Why Do We Remain Still While We Sleep?
By on July 11th, 2012

Why does our body remain inactive during sleep? We often experience vivid dreams which the brain encounters as real experiences. Yet, we remain still while we are busy fighting James Bond in our heads.

Scientists are closing in on the mechanism that prevents our muscles from being active during REM sleep, termed ‘sleep paralysis’. If you have ever twitched or kicked in your sleep, you have experienced an instance of a temporary loss of sleep paralysis (though this is usually experienced in periods of light sleep). Researchers at the University of Toronto have now discovered two chemicals that ‘switch off’ regions of the brain that activate muscle cells during deep sleep.

Some Brain Biology

Credit: http://drjohnconlin.blogspot.com

Our muscles are ‘paralysed’ during sleep to protect the body from potential injury.

How does the brain transmit signals? Chains of brain cells, called neurons, are arrayed from head to tail from the origin of the brain signal to the destination. Each neuron releases chemicals called neurotransmitters which then activate the next neuron. This neuron in turn activates the next neuron, and so on till the signal reaches the target region (for example, motor regions that activate muscles).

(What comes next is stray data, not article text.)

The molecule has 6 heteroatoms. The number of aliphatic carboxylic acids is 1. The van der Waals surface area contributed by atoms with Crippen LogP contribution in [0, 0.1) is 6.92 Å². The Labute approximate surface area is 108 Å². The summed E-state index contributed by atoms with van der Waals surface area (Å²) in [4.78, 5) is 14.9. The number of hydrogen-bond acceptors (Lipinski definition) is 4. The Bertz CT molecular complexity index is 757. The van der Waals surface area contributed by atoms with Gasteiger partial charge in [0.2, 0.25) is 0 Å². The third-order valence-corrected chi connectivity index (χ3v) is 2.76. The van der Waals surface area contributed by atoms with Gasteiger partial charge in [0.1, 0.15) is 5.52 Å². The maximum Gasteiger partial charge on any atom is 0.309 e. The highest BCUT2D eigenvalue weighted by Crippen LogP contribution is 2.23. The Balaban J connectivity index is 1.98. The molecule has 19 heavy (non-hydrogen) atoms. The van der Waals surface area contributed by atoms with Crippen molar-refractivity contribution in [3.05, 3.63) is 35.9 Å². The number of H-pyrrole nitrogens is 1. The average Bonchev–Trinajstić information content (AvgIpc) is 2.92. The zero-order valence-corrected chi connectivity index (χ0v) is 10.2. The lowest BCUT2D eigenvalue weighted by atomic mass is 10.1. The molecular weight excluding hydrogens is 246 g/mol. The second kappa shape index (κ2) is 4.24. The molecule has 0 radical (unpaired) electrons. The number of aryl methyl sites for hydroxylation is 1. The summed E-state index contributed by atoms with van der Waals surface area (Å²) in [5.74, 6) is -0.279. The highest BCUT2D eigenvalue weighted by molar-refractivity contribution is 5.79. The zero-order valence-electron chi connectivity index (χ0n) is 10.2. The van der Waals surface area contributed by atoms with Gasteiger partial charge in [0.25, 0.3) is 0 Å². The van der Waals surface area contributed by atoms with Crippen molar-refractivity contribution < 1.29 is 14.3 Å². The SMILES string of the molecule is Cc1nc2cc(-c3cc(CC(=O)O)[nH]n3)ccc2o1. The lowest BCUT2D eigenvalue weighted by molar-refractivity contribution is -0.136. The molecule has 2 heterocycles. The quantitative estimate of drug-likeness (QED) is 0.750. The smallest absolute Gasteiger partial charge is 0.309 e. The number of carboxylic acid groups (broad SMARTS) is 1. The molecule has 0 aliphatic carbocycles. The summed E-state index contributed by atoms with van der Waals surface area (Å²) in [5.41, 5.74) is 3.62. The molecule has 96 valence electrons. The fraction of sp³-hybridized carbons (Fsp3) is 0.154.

In this experiment, receptors for two neurotransmitters—GABA and glycine— were blocked in trigeminal neurons of mice. These are the neurons which activate facial muscles. On blocking these receptors, the mice were found to exhibit muscle activity even during deep sleep, meaning that these two chemicals are essential in maintaining the passivity of muscles during sleep. Moreover, both these chemicals had to be blocked simultaneously for the muscles to start moving. This also means that these two chemicals work independently of each other.

Potential for Treating ‘Sleep Paralysis’ Disorders

This result could play an important role in the research on REM sleep disorders in which patients act out their dreams. We potentially have molecular targets that could be aimed at to treat these disorders. Moreover, “understanding the precise mechanism behind these chemicals’ role in REM sleep disorder is particularly important because about 80 percent of people who have it eventually develop a neurodegenerative disease, such as Parkinson’s disease,” study author Peever said.

Author: Shweta Ramdas
Beginning life as a grad student studying human genetics.

Shweta Ramdas has written and can be contacted at shweta@techie-buzz.com.

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